The group took great pains to solicit meetings with the candidates, examine their records and policy statements, and even talk to their gay constituents in their home states. Support for Clinton inside the group suffered from the candidate’s decision not to accept the group’s invitation to meet. Obama met with the group, in a basement room of a civic arena after he appeared at a large gathering with talk show host Oprah Winfrey. But he stumbled on his answer to the group’s query about the inclusion of anti-gay gospel singer Donnie McClurkin in a campaign event in South Carolina, says Baxley. John Edwards met with the group on its own turf -the Freedom to Marry office–and was “no holds barred.”
“His answers felt sincere,” said Baxley.
The Edwards campaign has kept up a steady drumbeat for gay support, even going into Iowa. The campaign sent out a notice December 14 saying it was sending former National Stonewall Democrats executive director Eric Stern to Cedar Rapids and Iowa City to encourage support for the former senator.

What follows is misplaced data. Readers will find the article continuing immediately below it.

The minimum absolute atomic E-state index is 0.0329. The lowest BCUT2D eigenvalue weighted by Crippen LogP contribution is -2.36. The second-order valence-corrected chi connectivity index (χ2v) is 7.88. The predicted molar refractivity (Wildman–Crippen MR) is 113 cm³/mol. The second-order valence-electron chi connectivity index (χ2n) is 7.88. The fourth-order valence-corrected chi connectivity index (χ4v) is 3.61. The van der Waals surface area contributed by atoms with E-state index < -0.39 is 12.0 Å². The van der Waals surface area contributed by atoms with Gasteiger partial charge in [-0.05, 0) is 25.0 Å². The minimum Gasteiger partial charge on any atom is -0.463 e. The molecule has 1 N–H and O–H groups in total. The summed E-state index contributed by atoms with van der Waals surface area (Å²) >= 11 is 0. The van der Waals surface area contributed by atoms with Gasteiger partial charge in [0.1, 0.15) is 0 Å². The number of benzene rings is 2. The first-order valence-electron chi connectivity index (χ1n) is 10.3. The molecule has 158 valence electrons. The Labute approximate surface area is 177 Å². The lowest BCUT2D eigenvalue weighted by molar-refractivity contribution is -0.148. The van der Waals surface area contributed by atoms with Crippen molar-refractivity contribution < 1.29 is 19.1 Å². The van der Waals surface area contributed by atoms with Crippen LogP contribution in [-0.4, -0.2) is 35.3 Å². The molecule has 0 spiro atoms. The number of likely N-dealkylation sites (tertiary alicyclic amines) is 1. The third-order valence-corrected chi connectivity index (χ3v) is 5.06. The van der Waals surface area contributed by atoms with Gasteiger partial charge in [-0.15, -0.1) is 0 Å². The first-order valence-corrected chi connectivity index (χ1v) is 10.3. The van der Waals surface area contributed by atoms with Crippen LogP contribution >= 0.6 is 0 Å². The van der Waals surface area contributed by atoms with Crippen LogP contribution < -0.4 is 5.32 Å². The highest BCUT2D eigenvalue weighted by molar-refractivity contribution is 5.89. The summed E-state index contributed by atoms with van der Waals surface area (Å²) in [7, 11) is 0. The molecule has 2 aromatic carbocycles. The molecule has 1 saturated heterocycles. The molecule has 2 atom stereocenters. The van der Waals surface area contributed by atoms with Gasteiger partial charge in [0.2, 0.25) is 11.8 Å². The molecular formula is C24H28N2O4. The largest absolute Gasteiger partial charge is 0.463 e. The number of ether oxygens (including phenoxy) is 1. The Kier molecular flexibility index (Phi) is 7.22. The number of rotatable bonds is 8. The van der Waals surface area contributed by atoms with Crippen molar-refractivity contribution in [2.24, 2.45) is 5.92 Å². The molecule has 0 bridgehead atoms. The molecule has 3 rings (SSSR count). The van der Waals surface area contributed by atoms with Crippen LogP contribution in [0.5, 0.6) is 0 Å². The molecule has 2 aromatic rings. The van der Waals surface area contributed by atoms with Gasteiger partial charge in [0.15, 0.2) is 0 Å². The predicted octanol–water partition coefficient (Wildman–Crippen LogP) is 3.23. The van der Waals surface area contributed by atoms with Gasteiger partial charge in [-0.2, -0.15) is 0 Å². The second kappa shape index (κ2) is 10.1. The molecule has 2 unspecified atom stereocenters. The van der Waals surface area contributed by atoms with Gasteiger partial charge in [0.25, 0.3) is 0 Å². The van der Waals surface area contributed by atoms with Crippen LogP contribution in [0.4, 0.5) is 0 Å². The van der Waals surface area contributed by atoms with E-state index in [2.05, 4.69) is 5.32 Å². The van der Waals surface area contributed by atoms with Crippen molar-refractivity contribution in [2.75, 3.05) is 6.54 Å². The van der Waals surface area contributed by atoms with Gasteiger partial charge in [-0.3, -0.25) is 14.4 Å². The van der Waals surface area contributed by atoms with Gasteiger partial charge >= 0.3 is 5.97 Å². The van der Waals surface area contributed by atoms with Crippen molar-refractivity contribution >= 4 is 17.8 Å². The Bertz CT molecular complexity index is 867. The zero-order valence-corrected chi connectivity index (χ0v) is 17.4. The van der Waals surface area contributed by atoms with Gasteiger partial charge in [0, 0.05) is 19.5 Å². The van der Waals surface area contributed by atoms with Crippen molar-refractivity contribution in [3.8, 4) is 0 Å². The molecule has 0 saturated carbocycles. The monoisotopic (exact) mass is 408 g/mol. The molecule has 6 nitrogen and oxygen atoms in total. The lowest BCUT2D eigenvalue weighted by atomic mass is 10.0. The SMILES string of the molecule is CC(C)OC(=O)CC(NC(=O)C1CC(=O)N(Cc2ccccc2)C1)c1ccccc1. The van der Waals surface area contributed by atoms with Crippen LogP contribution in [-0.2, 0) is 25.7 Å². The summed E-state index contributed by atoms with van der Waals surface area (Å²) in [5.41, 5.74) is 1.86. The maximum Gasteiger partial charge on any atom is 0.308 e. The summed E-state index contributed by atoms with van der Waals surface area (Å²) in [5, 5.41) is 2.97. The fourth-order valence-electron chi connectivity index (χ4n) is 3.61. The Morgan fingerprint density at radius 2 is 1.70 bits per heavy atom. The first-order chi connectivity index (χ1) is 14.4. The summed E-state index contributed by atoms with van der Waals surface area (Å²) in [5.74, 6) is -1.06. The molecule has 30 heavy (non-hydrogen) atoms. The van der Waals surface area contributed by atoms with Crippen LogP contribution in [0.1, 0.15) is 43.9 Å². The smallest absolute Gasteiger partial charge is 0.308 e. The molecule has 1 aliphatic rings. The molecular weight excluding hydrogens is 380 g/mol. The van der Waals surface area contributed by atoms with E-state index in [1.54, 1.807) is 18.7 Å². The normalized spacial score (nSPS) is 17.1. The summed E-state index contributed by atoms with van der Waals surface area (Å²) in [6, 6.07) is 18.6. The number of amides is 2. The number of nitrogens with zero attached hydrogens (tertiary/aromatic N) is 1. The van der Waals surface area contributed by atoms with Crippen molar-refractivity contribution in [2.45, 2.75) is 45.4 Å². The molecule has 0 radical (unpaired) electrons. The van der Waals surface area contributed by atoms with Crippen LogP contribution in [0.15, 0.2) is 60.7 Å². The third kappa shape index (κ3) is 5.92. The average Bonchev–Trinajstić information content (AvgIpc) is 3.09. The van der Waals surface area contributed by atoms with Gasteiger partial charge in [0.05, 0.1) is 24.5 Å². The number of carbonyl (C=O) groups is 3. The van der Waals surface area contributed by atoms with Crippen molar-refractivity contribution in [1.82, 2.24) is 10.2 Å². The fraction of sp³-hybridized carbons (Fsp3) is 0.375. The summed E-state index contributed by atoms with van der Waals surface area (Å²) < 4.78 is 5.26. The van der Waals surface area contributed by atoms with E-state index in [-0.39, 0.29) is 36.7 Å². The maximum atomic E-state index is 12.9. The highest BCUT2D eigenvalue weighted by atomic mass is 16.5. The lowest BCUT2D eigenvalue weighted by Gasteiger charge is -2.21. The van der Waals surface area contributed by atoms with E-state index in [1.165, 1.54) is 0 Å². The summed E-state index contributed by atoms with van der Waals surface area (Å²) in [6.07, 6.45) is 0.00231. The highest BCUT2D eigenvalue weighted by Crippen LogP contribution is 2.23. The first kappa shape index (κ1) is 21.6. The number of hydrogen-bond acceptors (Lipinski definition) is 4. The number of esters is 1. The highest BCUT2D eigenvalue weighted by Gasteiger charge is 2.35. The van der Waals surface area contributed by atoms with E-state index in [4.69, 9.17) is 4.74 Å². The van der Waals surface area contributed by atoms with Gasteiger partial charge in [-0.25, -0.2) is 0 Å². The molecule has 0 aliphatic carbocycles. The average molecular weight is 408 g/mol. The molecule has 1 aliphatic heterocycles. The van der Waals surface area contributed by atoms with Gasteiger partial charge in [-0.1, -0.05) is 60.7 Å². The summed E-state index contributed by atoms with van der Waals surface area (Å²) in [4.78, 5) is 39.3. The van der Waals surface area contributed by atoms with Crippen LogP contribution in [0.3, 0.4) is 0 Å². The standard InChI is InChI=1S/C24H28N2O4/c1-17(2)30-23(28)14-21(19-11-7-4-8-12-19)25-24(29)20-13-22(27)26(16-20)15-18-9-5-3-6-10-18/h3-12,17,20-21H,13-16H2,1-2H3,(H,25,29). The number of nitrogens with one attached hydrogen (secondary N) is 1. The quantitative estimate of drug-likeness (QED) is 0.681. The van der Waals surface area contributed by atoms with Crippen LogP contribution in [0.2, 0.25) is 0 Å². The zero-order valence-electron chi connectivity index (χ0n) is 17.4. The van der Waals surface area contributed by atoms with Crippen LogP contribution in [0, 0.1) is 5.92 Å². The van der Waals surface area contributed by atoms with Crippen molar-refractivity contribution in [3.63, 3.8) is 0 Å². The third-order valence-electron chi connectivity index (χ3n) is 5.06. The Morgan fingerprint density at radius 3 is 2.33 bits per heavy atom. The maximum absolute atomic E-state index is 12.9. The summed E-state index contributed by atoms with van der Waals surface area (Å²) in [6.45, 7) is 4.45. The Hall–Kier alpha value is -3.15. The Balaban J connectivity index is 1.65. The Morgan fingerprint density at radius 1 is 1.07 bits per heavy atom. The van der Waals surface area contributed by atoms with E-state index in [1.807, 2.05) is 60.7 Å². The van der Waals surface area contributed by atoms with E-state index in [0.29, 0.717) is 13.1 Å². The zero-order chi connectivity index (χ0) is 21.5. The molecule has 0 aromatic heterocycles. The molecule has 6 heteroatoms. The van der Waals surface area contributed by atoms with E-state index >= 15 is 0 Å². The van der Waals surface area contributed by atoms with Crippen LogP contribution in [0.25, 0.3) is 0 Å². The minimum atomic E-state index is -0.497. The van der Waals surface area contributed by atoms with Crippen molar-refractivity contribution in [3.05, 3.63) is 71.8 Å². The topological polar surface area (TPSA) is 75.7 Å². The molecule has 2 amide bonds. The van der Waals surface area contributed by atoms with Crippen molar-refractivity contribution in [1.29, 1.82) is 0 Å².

But in Iowa, Joe Biden was the first presidential candidate to meet with a group of gays – Connections, in Iowa City – and the event was broadcast on C-SPAN. The non-partisan group did not make an endorsement, but its founder and president, Carlton Burns, is supporting Biden.
“I like his strong, straightforward answers on gay issues,” says Burns, recalling a CNN debate forum in June in which Biden called the military’s “don’t ask/don’t tell” policy of excluding gays “ridiculous” and said General Peter Pace, chairman of the Joint Chiefs of Staff, was “flat wrong” for his comments in support of the policy.
But asked how other gays are leaning, Burns says “it runs the gamut –It is incredibly split.”